It’s common in Cuba to partner up with someone who can dance with you in a club. Often tourists will pay their teacher to accompany them. It’s kind of escorting but even more acceptable in my opinion. They know you & are committed to dancing with you for the evening. You know you are in safe hands & get loads of practice. Everyone’s a winner!
My man wasn’t being paid but he was sweet, so I was happy. I was clear about the fact that I wasn’t very good. I felt it was important to manage his expectations. He was also very loyal & constantly asking if I wanted to dance. I did & we did. During one session, where I apologised one too many times, he called a halt to it all. He looked me in the eye & told me to stop worrying about the steps. Leave it to him & just enjoy it. I felt a huge sense of relief all of a sudden.
This, & the copious amount of rum I’d had all conspired to relax me. I went with it. My hips seemed strangely to have a life of their own & I had a ball. It proved a point. Maybe I was just trying too hard?”
What Havana salsa lessons taught me about life
Over the course of my attempts to learn, I had lost the huge sense of enjoyment that had fuelled my efforts in the early days. Who cares what anyone else thinks? I danced salsa my way & surely doing anything with a huge smile on your face is better than scowling your way through? And as a teacher, you don’t always want people to get it right. The fun is in getting it wrong & learning, even if getting it wrong is not about the steps, but more about the attitude.
We are not all skilled at everything & we need to embrace that. Learning anything is an adventure which will have bumps along the way. The joy comes from overcoming them, not stopping because of them. And worst of all would be never to try for fear of failure. Imagine what fun you could be missing out on!
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I love the idea of taking salsa lessons in Havana. I would be fine to jump right in. But hubby would need those few drinks first! He is convinced his hips will never move the way they need to. I think I might want to be in a true beginners course. Watching experienced people might intimidate me. But in the end, this sounded like a fun experience even with some bumps on the road.
Thank you, Linda & I think you would love it…just need to leave your inhibitions at the door! Sue x
What a lovely blog! I enjoyed reading about your Salsa lessons and Spanish in Cuba. Yes, the Spanish have a way with their hips – they sure can rotate and do things which if we try, will end up in a sprain or back ache! I bet your salsa is quite good as you could dance with so many partners and Spanish definitely more than ‘no, muchas gracias’!:-)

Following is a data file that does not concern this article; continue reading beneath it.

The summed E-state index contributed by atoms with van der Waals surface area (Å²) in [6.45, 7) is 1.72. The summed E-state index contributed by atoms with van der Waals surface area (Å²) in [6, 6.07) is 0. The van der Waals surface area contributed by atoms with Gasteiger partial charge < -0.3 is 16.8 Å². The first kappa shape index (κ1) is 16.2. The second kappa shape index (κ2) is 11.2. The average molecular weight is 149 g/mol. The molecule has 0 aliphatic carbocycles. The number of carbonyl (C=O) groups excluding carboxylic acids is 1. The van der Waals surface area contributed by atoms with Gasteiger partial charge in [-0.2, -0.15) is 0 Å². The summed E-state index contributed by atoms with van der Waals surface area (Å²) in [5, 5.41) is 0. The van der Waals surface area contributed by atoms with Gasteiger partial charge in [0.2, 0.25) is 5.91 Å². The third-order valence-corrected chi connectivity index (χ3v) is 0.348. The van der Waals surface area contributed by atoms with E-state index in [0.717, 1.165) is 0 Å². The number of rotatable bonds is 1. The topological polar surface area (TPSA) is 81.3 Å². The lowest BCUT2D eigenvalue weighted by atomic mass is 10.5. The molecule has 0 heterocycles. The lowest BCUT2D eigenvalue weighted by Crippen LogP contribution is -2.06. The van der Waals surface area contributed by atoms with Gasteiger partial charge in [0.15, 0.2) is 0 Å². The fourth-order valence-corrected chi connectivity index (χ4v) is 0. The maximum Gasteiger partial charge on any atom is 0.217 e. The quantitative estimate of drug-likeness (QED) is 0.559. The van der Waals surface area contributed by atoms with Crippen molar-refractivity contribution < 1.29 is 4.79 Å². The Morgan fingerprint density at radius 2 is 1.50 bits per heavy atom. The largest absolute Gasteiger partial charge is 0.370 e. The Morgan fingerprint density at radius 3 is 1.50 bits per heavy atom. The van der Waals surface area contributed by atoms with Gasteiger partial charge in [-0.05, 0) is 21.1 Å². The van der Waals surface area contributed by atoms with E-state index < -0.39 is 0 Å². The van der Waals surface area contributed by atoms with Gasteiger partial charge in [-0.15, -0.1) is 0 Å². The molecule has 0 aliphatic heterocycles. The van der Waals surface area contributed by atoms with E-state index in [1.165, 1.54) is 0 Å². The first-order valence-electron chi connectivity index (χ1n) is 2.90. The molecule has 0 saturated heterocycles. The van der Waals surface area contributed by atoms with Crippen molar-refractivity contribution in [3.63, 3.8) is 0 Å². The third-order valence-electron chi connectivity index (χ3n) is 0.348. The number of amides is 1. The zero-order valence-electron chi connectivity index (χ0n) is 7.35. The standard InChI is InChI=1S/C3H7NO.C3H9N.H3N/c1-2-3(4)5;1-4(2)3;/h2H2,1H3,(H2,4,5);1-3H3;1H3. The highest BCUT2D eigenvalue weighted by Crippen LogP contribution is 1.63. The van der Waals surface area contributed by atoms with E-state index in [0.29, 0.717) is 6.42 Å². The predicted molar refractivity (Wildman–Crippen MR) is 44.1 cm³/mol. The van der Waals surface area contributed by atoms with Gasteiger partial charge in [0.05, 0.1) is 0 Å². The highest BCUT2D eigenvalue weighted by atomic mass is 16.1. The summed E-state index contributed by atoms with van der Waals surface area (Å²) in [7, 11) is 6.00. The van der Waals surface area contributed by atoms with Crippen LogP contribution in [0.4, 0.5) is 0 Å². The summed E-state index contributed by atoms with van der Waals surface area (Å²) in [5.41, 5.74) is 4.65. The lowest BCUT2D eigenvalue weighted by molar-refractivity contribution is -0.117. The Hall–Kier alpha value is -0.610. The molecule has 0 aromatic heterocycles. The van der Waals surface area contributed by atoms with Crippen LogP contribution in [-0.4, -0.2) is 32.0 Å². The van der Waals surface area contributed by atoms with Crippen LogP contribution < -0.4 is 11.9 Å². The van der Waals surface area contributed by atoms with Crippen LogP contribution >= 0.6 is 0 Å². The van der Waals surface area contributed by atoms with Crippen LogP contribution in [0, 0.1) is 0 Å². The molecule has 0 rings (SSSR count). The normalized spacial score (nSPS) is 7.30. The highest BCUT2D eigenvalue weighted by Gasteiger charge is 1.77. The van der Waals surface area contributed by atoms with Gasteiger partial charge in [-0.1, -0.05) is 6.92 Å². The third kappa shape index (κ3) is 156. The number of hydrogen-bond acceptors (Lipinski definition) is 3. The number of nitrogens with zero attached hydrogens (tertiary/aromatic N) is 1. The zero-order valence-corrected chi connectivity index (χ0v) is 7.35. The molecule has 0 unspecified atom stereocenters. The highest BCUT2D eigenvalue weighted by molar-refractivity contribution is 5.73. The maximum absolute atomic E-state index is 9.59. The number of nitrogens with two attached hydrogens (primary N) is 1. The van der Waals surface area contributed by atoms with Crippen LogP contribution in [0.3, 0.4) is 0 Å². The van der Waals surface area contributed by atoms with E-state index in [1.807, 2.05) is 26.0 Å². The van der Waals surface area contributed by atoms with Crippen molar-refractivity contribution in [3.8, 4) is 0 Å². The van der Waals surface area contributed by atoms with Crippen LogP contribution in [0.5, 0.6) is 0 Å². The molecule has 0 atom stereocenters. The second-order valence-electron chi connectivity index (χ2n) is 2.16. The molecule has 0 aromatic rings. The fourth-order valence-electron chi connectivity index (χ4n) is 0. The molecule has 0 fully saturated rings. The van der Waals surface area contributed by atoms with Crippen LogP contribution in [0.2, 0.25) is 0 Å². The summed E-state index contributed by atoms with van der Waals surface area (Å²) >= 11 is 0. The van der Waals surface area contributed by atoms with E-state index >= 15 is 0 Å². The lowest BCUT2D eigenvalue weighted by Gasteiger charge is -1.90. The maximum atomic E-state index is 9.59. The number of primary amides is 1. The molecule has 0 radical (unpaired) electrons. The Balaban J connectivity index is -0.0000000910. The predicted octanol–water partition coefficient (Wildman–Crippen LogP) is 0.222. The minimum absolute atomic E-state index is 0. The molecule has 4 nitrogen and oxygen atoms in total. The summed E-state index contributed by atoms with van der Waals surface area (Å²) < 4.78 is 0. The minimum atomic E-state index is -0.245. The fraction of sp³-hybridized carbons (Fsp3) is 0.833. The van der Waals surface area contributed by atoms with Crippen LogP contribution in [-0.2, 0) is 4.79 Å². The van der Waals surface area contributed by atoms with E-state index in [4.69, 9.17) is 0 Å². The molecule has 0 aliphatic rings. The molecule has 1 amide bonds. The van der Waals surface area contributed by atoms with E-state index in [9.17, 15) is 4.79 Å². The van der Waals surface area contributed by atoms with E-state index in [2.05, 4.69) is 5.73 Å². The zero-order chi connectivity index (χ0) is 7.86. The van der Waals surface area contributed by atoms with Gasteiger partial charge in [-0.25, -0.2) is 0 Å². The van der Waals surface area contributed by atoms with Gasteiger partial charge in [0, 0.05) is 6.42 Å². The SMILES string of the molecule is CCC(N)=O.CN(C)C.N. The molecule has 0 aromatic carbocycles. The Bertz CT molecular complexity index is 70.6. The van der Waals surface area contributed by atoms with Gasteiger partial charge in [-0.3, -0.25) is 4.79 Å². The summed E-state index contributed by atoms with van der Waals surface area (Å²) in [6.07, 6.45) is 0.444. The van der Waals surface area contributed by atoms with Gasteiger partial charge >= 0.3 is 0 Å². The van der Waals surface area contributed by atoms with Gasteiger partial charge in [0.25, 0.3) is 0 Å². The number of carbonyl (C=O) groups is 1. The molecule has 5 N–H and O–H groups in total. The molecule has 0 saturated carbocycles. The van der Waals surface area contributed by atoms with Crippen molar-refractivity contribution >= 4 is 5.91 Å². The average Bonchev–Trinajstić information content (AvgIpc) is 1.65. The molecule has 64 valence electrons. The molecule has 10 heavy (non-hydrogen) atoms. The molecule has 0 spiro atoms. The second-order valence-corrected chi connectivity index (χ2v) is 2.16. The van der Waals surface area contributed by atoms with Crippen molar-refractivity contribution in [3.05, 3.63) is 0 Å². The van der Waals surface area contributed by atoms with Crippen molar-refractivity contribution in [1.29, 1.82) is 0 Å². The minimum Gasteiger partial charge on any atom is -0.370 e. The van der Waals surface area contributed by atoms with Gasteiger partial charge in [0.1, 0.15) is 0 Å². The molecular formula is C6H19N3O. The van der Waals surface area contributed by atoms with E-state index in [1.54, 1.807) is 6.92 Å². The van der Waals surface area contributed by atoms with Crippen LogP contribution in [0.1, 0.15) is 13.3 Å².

Thank you, Jan & I appreciate your words of encouragement re the dancing. I can say that my Spanish has definitely improved more than my salsa but both are a work in progress – small steps! Sue x
I’ve always wanted to learn salsa. It looks so fun and sensual, and for many people, it’s more than a dance — it’s a lifestyle. The problem is I have no rhythm and can’t follow choreography, so wish me luck ?. Anyway, I’m happy for you for being able to pick yourself up and enjoy your life after losing your soulmate. ?
Thank you for your kind words & you should definitely go for it & take some lessons – believe me that if I can do it, I’m sure you can too…or at least enjoy trying 🙂 Sue x
I would love to try to learn salsa, and it sounds like Cuba is a great place to do it!
It’s the perfect place, Krista! Hope you get to experience it one day. Sue x
What a fabulous story Sue. I was hooked all the way through. I wish I’d taken the plunge myself although I was travelling with my husband (who I guarantee would have been even more wooden than you) and I badly needed a hip replacement when we were there so could hardly walk let alone dance. So it was extra special to have this experience vicariously. Good for you for sticking with it!
Thank you, Alison, & sounds like it wasn’t the best timing for you to have a spin. Glad I got to take you on the journey with me. 😉 Sue x
That was a beautiful story! I tried learning to dance tango in Argentina. I also saw the passion between partners and was very uncomfortable trying to learn with a class of all women. Awkward! Beautiful growth and discovery you’ve had!!!
Thank you, Heather, & I can totally understand that the circumstances you were learning the tango in may not have been perfect! Sue x
This was the one thing I wish I did when visiting Havana. I’d love to learn dancing Salsa (definitely a stick of wood too haha) and it was great to read about your experiences! 😀
Thank you, Sara, & a shame you didn’t get to experience it too…next time 😉 Sue x
I certainly wouldn’t even attempt to learn to salsa after walking my shoes and feet off! I am not even sure if I would be able to move around rhythmically at all. it does look and sound like fun, apart from the licking of the ear part, that is!
Thank you, Alma – you sum it up perfectly! Sue x
Having salsa lessons in Havana sounds like a great idea. I have not been to Cuba yet, so it’s not easy for me to make any comparison. Thanks for sharing!
Thank you, Anita, & I hope you get to experience it one day…Cuba at least, but the salsa was certainly a fun addition to my trip. Sue x
Gorgeous photos of a stunning place – and where better to learn how to dance salsa! It rather puts my salsa dance holidays to Gran Canaria into the shade – I definitely would love to have learned in Cuba!
Thank you Coralie & I think learning anywhere is fun, but Cuba was certainly extra special & came at exactly the right time for me. Sue x
Such a great story. Truly enjoying exploring your page!
Thank you Jen & welcome to the blog! Glad you’re enjoying my stories. Sue x